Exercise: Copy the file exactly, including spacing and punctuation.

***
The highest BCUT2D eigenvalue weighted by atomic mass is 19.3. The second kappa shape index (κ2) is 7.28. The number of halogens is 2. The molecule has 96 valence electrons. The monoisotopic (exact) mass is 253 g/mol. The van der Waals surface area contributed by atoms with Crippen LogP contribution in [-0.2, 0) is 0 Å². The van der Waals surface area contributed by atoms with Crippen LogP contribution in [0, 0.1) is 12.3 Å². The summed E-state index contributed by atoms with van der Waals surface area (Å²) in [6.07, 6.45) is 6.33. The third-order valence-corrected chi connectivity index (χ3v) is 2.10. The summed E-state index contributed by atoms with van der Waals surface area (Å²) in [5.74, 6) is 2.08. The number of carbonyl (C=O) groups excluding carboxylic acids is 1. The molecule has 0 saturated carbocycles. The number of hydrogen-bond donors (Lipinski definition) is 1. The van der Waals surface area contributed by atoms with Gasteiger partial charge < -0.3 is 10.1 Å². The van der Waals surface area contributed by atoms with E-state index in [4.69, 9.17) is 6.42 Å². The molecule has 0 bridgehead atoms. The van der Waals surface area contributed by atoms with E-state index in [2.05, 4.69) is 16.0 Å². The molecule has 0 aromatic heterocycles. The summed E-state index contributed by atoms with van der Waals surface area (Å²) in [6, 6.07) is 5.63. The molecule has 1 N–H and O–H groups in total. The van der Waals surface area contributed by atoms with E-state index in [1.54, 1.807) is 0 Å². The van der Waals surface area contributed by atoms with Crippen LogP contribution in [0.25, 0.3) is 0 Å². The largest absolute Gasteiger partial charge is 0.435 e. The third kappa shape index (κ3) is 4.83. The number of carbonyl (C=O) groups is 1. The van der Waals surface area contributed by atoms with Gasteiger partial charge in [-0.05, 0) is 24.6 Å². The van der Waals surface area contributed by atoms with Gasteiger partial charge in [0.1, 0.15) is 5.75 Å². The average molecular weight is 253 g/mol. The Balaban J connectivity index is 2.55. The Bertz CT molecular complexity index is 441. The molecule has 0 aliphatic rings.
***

The highest BCUT2D eigenvalue weighted by atomic mass is 19.3. The second kappa shape index (κ2) is 7.28. The number of halogens is 2. The molecule has 96 valence electrons. The monoisotopic (exact) mass is 253 g/mol. The van der Waals surface area contributed by atoms with Crippen LogP contribution in [-0.2, 0) is 0 Å². The van der Waals surface area contributed by atoms with Crippen LogP contribution in [0, 0.1) is 12.3 Å². The summed E-state index contributed by atoms with van der Waals surface area (Å²) in [6.07, 6.45) is 6.33. The third-order valence-corrected chi connectivity index (χ3v) is 2.10. The summed E-state index contributed by atoms with van der Waals surface area (Å²) in [5.74, 6) is 2.08. The number of carbonyl (C=O) groups excluding carboxylic acids is 1. The molecule has 0 saturated carbocycles. The number of hydrogen-bond donors (Lipinski definition) is 1. The van der Waals surface area contributed by atoms with Gasteiger partial charge < -0.3 is 10.1 Å². The van der Waals surface area contributed by atoms with E-state index in [4.69, 9.17) is 6.42 Å². The molecule has 0 bridgehead atoms. The van der Waals surface area contributed by atoms with E-state index in [2.05, 4.69) is 16.0 Å². The molecule has 0 aromatic heterocycles. The summed E-state index contributed by atoms with van der Waals surface area (Å²) in [6, 6.07) is 5.63. The molecule has 1 N–H and O–H groups in total. The van der Waals surface area contributed by atoms with E-state index in [1.54, 1.807) is 0 Å². The van der Waals surface area contributed by atoms with Crippen LogP contribution in [0.25, 0.3) is 0 Å². The largest absolute Gasteiger partial charge is 0.435 e. The third kappa shape index (κ3) is 4.83. The number of carbonyl (C=O) groups is 1. The van der Waals surface area contributed by atoms with Gasteiger partial charge in [-0.05, 0) is 24.6 Å². The van der Waals surface area contributed by atoms with Gasteiger partial charge in [0.1, 0.15) is 5.75 Å². The average molecular weight is 253 g/mol. The Balaban J connectivity index is 2.55. The Bertz CT molecular complexity index is 441. The molecule has 0 aliphatic rings.